New York

He was

American "tiaa:" over Kichmond, April 3, 1865, In 1869 he accompanied Maj.-Gen Sickles, U. S. real

minister to Spain, as military attache or aide. He was four times president of the village of Tivoli (1886-89), and is trustee of the New York Society Library. He was a member of the assembly of 1889, serving on the committees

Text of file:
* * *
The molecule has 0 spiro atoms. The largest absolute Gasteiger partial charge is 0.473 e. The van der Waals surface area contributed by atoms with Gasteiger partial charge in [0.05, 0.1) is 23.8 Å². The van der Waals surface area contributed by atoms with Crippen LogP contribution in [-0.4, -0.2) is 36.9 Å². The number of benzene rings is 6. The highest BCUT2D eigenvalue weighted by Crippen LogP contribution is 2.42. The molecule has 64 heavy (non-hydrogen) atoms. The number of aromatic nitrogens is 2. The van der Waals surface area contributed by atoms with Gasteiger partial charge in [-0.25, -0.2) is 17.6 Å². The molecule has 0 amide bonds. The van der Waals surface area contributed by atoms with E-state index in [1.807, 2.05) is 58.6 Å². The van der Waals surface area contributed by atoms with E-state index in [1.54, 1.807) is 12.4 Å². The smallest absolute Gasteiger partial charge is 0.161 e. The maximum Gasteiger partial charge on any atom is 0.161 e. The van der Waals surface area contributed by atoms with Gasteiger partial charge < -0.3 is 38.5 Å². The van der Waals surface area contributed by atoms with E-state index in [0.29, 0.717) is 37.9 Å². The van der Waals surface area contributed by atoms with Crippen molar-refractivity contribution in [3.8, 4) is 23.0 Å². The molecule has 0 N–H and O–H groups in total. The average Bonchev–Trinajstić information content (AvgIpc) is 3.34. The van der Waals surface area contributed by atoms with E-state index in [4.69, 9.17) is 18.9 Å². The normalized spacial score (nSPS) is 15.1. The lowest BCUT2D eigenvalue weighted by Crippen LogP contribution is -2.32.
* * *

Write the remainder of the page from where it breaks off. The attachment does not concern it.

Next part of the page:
on state cliaritable institutions, agriculture, and roads and bridges, and was re-elected \ij a plurality of 659, his opponents being

^^'^sfauC^^^az;-.^ hib.).

Alfred T. Ackert (Dem.) and Walter F. Tabor (Pro-

His plurality in 1888 was 499.


David Glasgow, naval oflicer, admiral of the IT. 8. navy, was born at Campbell's station, near Kno-xville, Tenn., July 5, 1801, son of George and Elizabeth (Shine) Farragut. His first